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A Detailed Study of Financial Exclusion in the UK

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  • James Devlin

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Abstract

The concept of financial exclusion has been the subject of increasing interest and debate and is characterised as a situation where a proportion of the population have limited access to mainstream financial services. Previous studies of financial exclusion in the UK have generally focused on a particular financial service, such as bank accounts, and have incorporated differing methods and models of investigation. Thus, comparing and contrasting significant influences on exclusion across a range of financial services proves problematic. The current study uses a common model to test and compare influences on exclusion for a wide range of financial services. Findings show that the most consistent and significant influences on financial exclusion are employment status, household income, and housing tenure, closely followed by marital status, age, and level of academic qualification. A more complex relationship with the remaining explanatory variables is apparent. Copyright Springer 2005

Suggested Citation

  • James Devlin, 2005. "A Detailed Study of Financial Exclusion in the UK," Journal of Consumer Policy, Springer, vol. 28(1), pages 75-108, December.
  • Handle: RePEc:kap:jcopol:v:28:y:2005:i:1:p:75-108
    DOI: 10.1007/s10603-004-7313-y
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    File URL: http://hdl.handle.net/10.1007/s10603-004-7313-y
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    Citations

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    Cited by:

    1. Zhao, Yuying, 2016. "Regional Differences of Rural Financial Exclusion ——in Gansu and Jiangsu Province," 2016 Annual Meeting, February 6-9, 2016, San Antonio, Texas 230134, Southern Agricultural Economics Association.
    2. repec:kap:jfsres:v:52:y:2017:i:3:d:10.1007_s10693-016-0246-1 is not listed on IDEAS
    3. John Ashton & Andros Gregoriou, 2014. "The role of implicit costs and product quality in determining the customer costs of using personal current accounts," Working Papers 14001, Bangor Business School, Prifysgol Bangor University (Cymru / Wales).
    4. Hugh Morris, 2012. "Financial Exclusion and Australian Domestic General Insurance: The Impact of Financial Services Reforms," PhD Thesis, Finance Discipline Group, UTS Business School, University of Technology, Sydney, number 33.
    5. Sabrina Bunyan & Alan Collins & Gianpiero Torrisi, 2016. "Analysing Household and Intra-urban Variants in the Consumption of Financial Services: Uncovering “Exclusion” in an English City," Journal of Consumer Policy, Springer, vol. 39(2), pages 199-221, June.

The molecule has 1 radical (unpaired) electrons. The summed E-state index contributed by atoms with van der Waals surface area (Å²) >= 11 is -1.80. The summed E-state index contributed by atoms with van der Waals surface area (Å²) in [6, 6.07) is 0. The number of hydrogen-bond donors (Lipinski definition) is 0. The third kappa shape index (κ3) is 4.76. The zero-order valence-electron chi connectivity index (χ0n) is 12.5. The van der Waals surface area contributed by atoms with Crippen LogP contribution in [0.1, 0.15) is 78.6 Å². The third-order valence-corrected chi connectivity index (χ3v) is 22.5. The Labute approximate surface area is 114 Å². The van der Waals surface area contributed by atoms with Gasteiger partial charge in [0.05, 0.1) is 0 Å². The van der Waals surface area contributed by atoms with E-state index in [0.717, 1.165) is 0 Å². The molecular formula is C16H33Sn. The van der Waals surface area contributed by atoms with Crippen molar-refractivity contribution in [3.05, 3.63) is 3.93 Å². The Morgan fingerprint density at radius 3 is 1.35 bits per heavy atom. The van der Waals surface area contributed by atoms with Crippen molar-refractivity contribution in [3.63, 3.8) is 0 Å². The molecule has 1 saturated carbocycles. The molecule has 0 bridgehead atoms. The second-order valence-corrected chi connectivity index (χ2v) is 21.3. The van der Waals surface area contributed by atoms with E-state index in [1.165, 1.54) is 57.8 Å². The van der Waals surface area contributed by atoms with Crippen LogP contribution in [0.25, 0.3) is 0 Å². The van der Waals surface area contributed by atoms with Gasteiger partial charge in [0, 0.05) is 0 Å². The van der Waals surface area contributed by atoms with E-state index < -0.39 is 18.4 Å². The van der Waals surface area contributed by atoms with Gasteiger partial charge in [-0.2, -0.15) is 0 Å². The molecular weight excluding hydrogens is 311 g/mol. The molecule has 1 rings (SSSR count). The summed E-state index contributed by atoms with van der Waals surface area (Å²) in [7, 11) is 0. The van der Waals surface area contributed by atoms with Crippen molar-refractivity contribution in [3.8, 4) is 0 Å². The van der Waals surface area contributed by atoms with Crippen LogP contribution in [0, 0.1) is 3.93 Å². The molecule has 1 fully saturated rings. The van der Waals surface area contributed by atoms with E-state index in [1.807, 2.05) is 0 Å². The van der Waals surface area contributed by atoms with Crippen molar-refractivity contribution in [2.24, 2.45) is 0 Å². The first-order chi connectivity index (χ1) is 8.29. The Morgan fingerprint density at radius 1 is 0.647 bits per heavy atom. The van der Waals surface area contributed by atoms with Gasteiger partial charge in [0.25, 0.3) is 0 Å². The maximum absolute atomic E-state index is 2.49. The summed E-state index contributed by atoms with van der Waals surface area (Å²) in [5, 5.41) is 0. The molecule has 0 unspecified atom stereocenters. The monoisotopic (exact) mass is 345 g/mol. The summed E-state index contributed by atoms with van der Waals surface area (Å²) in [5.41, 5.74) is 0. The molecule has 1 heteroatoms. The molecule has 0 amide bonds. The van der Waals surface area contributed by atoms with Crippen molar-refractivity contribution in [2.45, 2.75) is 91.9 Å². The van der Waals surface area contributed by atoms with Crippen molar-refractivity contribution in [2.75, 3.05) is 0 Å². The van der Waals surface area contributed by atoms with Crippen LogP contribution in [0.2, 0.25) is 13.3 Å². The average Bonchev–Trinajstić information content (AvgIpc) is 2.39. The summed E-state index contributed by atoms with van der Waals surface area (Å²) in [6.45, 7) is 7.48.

6. Mark Freel & Sara Carter & Stephen Tagg & Colin Mason, 2012. "The latent demand for bank debt: characterizing “discouraged borrowers”," Small Business Economics, Springer, vol. 38(4), pages 399-418, May.
    7. repec:spr:soinre:v:135:y:2018:i:1:d:10.1007_s11205-016-1479-y is not listed on IDEAS
    8. Yener Altunbas & John Thornton & Alper Kara, 2010. "What Determines Financial Exclusion? Evidence from Bolivian Household Data," Working Papers 10018, Bangor Business School, Prifysgol Bangor University (Cymru / Wales).
    9. Carlo Andrea Bollino & Fabrizio Botti, 2016. "Financial Exclusion and the Cost of Incomplete Participation," Atlantic Economic Journal, Springer;International Atlantic Economic Society, vol. 44(2), pages 261-262, June.
    10. Andrew Crane & Bahar Kazmi, 2010. "Business and Children: Mapping Impacts, Managing Responsibilities," Journal of Business Ethics, Springer, vol. 91(4), pages 567-586, February.
    11. Solomon Y. Deku & Alper Kara & Phil Molyneux, 2014. "Access to Consumer Credit in the UK," Working Papers 14004, Bangor Business School, Prifysgol Bangor University (Cymru / Wales).
    12. Melnik, Arie & Shy, Oz, 2015. "Exclusion, competition, and regulation in the retail loan market," Journal of Banking & Finance, Elsevier, vol. 52(C), pages 189-198.
    13. Simpson, Wayne & Buckland, Jerry, 2009. "Examining evidence of financial and credit exclusion in Canada from 1999 to 2005," Journal of Behavioral and Experimental Economics (formerly The Journal of Socio-Economics), Elsevier, vol. 38(6), pages 966-976, December.

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